Never operate gasoline-powered equipment indoors. It is nearly impossible to tell whether there is enough ventilation or if carbon monoxide is in the air.
For more information about carbon monoxide and gas-powered engines, visit the Carbon Monoxide Hazards from Small Gasoline Powered Engines Web page.
Cleanup workers are at risk for developing stress, strain, and potential injuries to hands, back, knees and shoulders.
- Avoid back injuries when lifting or moving objects by hand.
- Use teams of two or more to move bulky objects.
- Do not lift material weighing 50 pounds or more (per person).
- Use automated lifting devices for heavier objects.
For more information, visit the Ergonomics and Musculoskeletal Disorders topic page.
- Only properly trained people should operate heavy equipment such as bulldozers, back hoes and tractors. When using heavy equipment, turn power off and block the equipment against motion.
- Use caution around power lines.
For more information, visit:
Extreme Heat and Cold
Employers and cleanup workers should be aware of workers’ risk for heat stroke, heat exhaustion, heat cramps and fainting. To avoid heat stress, workers should:
- Drink a glass of fluid every 15 to 20 minutes and at least one gallon each day.
- Avoid alcohol and caffeine. They both dehydrate the body.
- Wear light-colored, loose-fitting clothing.
- Work during cooler hours of the day when possible, or distribute the workload evenly throughout the day.
- When indoors without air conditioning, open windows if outdoor air quality permits and use fans.
- Take frequent cool showers or baths.
- If you feel dizzy, weak, or overheated, go to a cool place. Sit or lie down, drink water, and wash your face with cool water. If you don't feel better soon, get medical help quickly.
Heat stroke is the most serious heat illness. It happens when the body can’t control its own temperature and its temperature rises rapidly. Sweating fails and the body cannot cool down. Body temperature may rise to 106°F or higher within 10 to 15 minutes. Heat stroke can cause death or permanent disability if emergency care is not given.
Warning signs of heat stroke vary but can include:
- Red, hot, and dry skin (no sweating)
- Rapid, strong pulse
- Throbbing headache
- Dizziness, nausea, confusion, or unconsciousness
- An extremely high body temperature (above 103°F)
If you suspect someone has heat stroke, follow these instructions:
- Immediately call for medical attention.
- Get the person to a cooler area.
- Cool the person rapidly by immersing him/her in cool water or a cool shower, or spraying or sponging him/her with cool water. If the humidity is low, wrap the person in a cool, wet sheet and fan him/her vigorously.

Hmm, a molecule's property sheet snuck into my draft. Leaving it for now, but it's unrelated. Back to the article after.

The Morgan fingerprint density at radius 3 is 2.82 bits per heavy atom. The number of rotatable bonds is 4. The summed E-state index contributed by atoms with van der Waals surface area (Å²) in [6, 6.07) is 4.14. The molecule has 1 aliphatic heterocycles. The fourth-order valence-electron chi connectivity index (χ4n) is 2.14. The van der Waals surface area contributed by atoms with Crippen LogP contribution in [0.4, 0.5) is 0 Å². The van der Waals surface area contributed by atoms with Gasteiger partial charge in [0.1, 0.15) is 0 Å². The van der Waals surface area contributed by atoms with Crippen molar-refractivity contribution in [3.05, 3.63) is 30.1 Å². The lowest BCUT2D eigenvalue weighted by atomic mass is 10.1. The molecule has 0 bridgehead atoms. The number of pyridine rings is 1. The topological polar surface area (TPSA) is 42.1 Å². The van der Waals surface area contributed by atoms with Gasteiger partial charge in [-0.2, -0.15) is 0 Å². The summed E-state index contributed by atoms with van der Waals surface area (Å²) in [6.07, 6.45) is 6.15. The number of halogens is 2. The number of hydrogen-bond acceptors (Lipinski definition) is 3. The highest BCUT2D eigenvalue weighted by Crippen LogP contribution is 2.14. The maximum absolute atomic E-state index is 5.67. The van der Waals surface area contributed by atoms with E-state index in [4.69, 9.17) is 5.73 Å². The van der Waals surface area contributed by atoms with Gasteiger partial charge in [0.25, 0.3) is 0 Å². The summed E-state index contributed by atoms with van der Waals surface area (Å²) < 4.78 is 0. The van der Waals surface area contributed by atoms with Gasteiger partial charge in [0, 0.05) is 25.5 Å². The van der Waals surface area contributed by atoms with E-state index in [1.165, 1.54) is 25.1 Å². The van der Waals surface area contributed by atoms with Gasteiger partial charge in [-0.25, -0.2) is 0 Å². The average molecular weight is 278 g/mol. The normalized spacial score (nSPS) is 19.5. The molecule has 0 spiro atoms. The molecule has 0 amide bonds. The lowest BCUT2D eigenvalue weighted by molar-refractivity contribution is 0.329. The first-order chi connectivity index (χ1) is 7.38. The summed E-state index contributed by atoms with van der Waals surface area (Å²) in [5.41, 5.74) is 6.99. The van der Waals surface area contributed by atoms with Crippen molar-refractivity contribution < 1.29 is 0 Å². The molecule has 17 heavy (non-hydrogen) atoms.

- Monitor body temperature and continue cooling efforts until the body temperature drops to 101-102°F.
- Do not give the person alcohol to drink. Get medical assistance as soon as possible.
- If emergency medical personnel do not arrive quickly, call the hospital emergency room for further instructions.
Water cooler than 75ºF (24ºC) removes body heat more rapidly than can be replaced. The result is hypothermia. To avoid hypothermia:
- Wear high rubber boots in water.
- Ensure clothing and boots have adequate insulation.
- Avoid working alone.
- Take frequent breaks out of the water.
- Change into dry clothing when possible.
Never assume that fire-damaged structures, walkways, sidewalks, parking lots and roads are stable. These may have structural damage and can be dangerous.
- Do no work around any fire-damaged structure until it is examined and certified safe for work by a registered engineer or architect.
- Assume all stairs, floors and roofs are unsafe until inspected.
- Leave the structure immediately if it shifts or unusual noises signal a possible collapse.
For more information, visit the Structural Collapse web page.
Tanks, drums, pipes, or equipment that may contain hazardous materials such as pesticides or propane may be damaged.
- Do not move displaced containers without first contacting the local fire department or hazardous materials team.
- Wear appropriate protective clothing and respirators if working in potentially contaminated areas to avoid touching or breathing in vapors. For more information about respirators, visit the Respirators topic page.
- Visit the NIOSH web page for information about proper safety equipment.